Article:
Week 26: Academic Vocabulary

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When it comes to academic vocabulary, most teachers would agree every student could be considered a language learner especially in the early primary grades. With the increased expectations in the CCSS, students not only need to understand but use academic vocabulary in speaking and writing.  With a focus on language, looking at student writings and listening to students’ questions, responses to prompts or lack of response had me thinking about ways to refine current practices to meet the needs of students at varying stages of language development. 

The last few weeks, students have been learning how to determine a central idea in a non-fiction text and how to organize the details. With the first book, I modeled using words like central idea, example, organize notes, and features of non-fiction texts.  The following books, we did as a shared experience and students had many opportunities to turn and talk and share their thinking with a partner and sharing out in our whole group discussions. We wrote together a central idea with supporting details taken from our notes.  I used different color markers to write the different parts of the structure. I used black for the sentence frame, blue for the title and central idea and the corresponding colors for each of the details.  The completed text we wrote together then became a shared reading.  As a literacy center, students had an opportunity to write using a piece we worked on together as a model. To assess what students had taken, a book was read aloud and they were then asked to write a central idea with supporting details from the text.

Noticing what students could and couldn’t do I decided to have them self assess to help them see what they had and what they needed to work on.   Using the document camera, we looked at a proficient student’s paper and scored it using a four-point rubric.  They gave themselves a point for having a central idea, a point for each example using the transitions for example and in addition, and using capitals and end punctuations in every sentence.  Students became aware what they were missing and needed to add. The following day, I read another book and again had students write to show their understanding. I reminded them what they needed to do to get four points.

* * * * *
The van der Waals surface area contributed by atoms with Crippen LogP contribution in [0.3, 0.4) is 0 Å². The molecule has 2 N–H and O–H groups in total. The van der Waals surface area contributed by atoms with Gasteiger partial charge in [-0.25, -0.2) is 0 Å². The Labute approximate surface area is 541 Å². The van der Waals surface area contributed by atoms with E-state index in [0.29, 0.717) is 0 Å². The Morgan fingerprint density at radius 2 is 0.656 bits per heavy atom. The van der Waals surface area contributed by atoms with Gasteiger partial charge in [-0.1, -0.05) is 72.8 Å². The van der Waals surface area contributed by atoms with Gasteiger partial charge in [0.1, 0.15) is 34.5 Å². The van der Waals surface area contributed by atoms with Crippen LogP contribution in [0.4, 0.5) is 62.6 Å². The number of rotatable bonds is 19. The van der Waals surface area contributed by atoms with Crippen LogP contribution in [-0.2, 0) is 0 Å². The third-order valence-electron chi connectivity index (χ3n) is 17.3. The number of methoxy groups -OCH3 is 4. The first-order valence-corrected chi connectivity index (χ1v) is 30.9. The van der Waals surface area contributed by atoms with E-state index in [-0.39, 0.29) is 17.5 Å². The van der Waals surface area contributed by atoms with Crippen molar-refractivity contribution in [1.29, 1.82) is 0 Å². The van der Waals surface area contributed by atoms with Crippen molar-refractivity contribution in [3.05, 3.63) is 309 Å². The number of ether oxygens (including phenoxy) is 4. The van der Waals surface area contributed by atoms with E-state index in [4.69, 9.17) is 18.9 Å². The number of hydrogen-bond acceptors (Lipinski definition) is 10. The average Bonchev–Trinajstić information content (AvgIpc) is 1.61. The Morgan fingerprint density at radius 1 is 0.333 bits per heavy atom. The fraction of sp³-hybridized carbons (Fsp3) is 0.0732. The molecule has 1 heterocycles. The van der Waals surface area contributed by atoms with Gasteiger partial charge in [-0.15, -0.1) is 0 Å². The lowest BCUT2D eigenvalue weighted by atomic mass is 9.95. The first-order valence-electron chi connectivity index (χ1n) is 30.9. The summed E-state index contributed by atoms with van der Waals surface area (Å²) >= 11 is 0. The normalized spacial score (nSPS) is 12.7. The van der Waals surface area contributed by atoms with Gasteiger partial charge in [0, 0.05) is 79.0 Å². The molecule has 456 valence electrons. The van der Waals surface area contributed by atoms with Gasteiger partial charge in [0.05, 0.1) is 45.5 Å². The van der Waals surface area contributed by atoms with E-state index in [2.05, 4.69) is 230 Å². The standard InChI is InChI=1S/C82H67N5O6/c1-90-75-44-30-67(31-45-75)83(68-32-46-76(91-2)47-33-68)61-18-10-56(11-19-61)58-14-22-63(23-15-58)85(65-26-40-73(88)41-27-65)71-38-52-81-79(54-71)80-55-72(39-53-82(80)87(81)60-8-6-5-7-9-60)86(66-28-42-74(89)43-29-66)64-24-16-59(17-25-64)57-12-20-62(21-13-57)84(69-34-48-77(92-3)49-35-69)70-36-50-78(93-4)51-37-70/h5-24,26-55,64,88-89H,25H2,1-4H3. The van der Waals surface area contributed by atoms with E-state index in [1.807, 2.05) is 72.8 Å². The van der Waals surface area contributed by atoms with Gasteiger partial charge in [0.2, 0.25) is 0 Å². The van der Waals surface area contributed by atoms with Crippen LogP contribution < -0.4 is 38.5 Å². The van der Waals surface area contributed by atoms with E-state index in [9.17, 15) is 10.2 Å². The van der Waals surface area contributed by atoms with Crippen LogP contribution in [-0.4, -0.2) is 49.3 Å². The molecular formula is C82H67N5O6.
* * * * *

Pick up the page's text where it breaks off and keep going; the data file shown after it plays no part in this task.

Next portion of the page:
This time a few more students were able to demonstrate their understanding. But then, there were still quite a few who still demonstrated lack of understanding.  So, I decided to move from independent practice to guided practice to determine where the break down or disconnect was for these students as well as to alleviate feelings of helplessness and frustration. Here’s a sampling of my one-on-one conversations with three of the students I conferred with: 

Student A is my ELL focus student. Teacher: What is the central idea?  Student A: No response. Teacher: What did you learn about in All Kinds of Eyes?  ELL Student: No response. Teacher: Did you learn about toys, eyes, or food?  ELL Student: eyes Teacher: Did you learn about people’s eyes or animals’ eyes? ELL Student: animal eyes.  I was able to assess the student knew the main topic.  

Another ELL student wrote, “The central idea. For example.  In addition.”  When I told him he had to write a central idea and examples, he asked, “What is for example?”  At first, his question at this point in time was disheartening.  However, the fact he was able to ask the question was evidence of growth in his oral language. And to know that he didn’t know is metacognition!  

English Only Student (EOS): “I don’t get it.”  Teacher: What don’t you get? EOS: Everything.   Rather then asking what is the central idea, I asked what did the author teach her. She was able to state the topic and with prompting came up with the central idea.   She then told me the details.  I then showed how to take the details to use as examples.  Labeling what she knew was the approach for her to understand and use the academic vocabularies. 

Looking and listening for what students understand and hold then adjusting in the moment I think will be key in making sure the language gap does not widen. What I find most challenging is searching for words students, especially those just learning English, can understand to clarify difficult concepts and vocabulary words.  

 

 

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